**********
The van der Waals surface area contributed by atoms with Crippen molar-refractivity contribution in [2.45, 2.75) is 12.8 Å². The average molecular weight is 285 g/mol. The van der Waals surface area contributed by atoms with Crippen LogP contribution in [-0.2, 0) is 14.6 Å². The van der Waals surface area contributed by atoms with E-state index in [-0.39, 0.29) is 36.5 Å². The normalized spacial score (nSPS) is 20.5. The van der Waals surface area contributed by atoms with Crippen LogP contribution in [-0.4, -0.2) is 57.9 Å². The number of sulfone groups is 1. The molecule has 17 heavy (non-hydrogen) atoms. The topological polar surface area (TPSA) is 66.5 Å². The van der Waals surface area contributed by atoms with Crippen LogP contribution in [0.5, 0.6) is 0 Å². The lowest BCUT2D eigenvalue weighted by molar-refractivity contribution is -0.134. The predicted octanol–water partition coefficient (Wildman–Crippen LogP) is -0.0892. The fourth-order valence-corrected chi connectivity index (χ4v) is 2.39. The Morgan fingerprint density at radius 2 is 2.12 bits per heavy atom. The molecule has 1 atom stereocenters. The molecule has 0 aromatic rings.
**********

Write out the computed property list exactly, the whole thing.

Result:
The van der Waals surface area contributed by atoms with Crippen molar-refractivity contribution in [2.45, 2.75) is 12.8 Å². The average molecular weight is 285 g/mol. The van der Waals surface area contributed by atoms with Crippen LogP contribution in [-0.2, 0) is 14.6 Å². The van der Waals surface area contributed by atoms with E-state index in [-0.39, 0.29) is 36.5 Å². The normalized spacial score (nSPS) is 20.5. The van der Waals surface area contributed by atoms with Crippen LogP contribution in [-0.4, -0.2) is 57.9 Å². The number of sulfone groups is 1. The molecule has 17 heavy (non-hydrogen) atoms. The topological polar surface area (TPSA) is 66.5 Å². The van der Waals surface area contributed by atoms with Crippen LogP contribution in [0.5, 0.6) is 0 Å². The lowest BCUT2D eigenvalue weighted by molar-refractivity contribution is -0.134. The predicted octanol–water partition coefficient (Wildman–Crippen LogP) is -0.0892. The fourth-order valence-corrected chi connectivity index (χ4v) is 2.39. The Morgan fingerprint density at radius 2 is 2.12 bits per heavy atom. The molecule has 1 atom stereocenters. The molecule has 0 aromatic rings.